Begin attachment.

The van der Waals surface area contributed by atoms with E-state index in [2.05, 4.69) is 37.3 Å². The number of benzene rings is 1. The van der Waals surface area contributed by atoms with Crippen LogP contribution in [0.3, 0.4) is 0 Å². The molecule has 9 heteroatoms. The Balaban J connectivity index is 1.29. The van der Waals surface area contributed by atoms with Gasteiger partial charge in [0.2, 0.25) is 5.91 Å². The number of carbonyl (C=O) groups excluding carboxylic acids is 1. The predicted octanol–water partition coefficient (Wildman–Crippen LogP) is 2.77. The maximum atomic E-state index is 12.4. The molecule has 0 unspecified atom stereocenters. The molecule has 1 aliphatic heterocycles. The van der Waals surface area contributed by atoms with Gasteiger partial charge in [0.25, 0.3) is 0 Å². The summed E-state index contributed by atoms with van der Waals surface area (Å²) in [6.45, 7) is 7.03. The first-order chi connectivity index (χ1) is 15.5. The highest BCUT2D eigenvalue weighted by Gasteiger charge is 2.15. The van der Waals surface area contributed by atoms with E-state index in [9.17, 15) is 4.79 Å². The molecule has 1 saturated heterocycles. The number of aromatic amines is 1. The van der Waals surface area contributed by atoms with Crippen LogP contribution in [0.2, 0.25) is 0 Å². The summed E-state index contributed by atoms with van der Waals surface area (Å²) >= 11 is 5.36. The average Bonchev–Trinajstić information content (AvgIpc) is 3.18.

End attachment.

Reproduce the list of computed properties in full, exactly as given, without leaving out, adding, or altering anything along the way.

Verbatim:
The van der Waals surface area contributed by atoms with E-state index in [2.05, 4.69) is 37.3 Å². The number of benzene rings is 1. The van der Waals surface area contributed by atoms with Crippen LogP contribution in [0.3, 0.4) is 0 Å². The molecule has 9 heteroatoms. The Balaban J connectivity index is 1.29. The van der Waals surface area contributed by atoms with Gasteiger partial charge in [0.2, 0.25) is 5.91 Å². The number of carbonyl (C=O) groups excluding carboxylic acids is 1. The predicted octanol–water partition coefficient (Wildman–Crippen LogP) is 2.77. The maximum atomic E-state index is 12.4. The molecule has 0 unspecified atom stereocenters. The molecule has 1 aliphatic heterocycles. The van der Waals surface area contributed by atoms with Gasteiger partial charge in [0.25, 0.3) is 0 Å². The summed E-state index contributed by atoms with van der Waals surface area (Å²) in [6.45, 7) is 7.03. The first-order chi connectivity index (χ1) is 15.5. The highest BCUT2D eigenvalue weighted by Gasteiger charge is 2.15. The van der Waals surface area contributed by atoms with E-state index in [9.17, 15) is 4.79 Å². The molecule has 1 saturated heterocycles. The number of aromatic amines is 1. The van der Waals surface area contributed by atoms with Crippen LogP contribution in [0.2, 0.25) is 0 Å². The summed E-state index contributed by atoms with van der Waals surface area (Å²) >= 11 is 5.36. The average Bonchev–Trinajstić information content (AvgIpc) is 3.18.